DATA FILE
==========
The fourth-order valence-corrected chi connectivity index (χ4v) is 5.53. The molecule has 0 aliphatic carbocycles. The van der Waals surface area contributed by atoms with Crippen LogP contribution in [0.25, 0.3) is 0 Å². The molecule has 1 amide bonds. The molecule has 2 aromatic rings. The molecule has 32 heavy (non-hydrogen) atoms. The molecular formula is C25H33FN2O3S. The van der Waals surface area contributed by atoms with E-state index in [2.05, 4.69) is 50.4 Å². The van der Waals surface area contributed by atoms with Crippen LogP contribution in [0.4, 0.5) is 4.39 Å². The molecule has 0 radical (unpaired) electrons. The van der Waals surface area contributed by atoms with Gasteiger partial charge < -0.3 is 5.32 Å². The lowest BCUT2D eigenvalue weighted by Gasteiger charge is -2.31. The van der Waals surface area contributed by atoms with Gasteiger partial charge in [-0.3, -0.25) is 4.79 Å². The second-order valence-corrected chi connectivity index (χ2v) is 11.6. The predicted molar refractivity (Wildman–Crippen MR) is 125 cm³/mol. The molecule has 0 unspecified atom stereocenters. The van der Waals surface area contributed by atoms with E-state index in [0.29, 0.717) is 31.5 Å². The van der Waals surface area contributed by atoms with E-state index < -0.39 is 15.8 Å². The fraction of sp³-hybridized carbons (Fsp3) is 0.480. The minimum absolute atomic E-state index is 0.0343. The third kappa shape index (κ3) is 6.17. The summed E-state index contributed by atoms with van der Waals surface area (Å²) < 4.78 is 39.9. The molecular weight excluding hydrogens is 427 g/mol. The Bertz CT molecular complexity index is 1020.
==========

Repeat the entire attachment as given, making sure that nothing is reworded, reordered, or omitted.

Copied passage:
The fourth-order valence-corrected chi connectivity index (χ4v) is 5.53. The molecule has 0 aliphatic carbocycles. The van der Waals surface area contributed by atoms with Crippen LogP contribution in [0.25, 0.3) is 0 Å². The molecule has 1 amide bonds. The molecule has 2 aromatic rings. The molecule has 32 heavy (non-hydrogen) atoms. The molecular formula is C25H33FN2O3S. The van der Waals surface area contributed by atoms with E-state index in [2.05, 4.69) is 50.4 Å². The van der Waals surface area contributed by atoms with Crippen LogP contribution in [0.4, 0.5) is 4.39 Å². The molecule has 0 radical (unpaired) electrons. The van der Waals surface area contributed by atoms with Gasteiger partial charge < -0.3 is 5.32 Å². The lowest BCUT2D eigenvalue weighted by Gasteiger charge is -2.31. The van der Waals surface area contributed by atoms with Gasteiger partial charge in [-0.3, -0.25) is 4.79 Å². The second-order valence-corrected chi connectivity index (χ2v) is 11.6. The predicted molar refractivity (Wildman–Crippen MR) is 125 cm³/mol. The molecule has 0 unspecified atom stereocenters. The van der Waals surface area contributed by atoms with E-state index in [0.29, 0.717) is 31.5 Å². The van der Waals surface area contributed by atoms with E-state index < -0.39 is 15.8 Å². The fraction of sp³-hybridized carbons (Fsp3) is 0.480. The minimum absolute atomic E-state index is 0.0343. The third kappa shape index (κ3) is 6.17. The summed E-state index contributed by atoms with van der Waals surface area (Å²) < 4.78 is 39.9. The molecular weight excluding hydrogens is 427 g/mol. The Bertz CT molecular complexity index is 1020.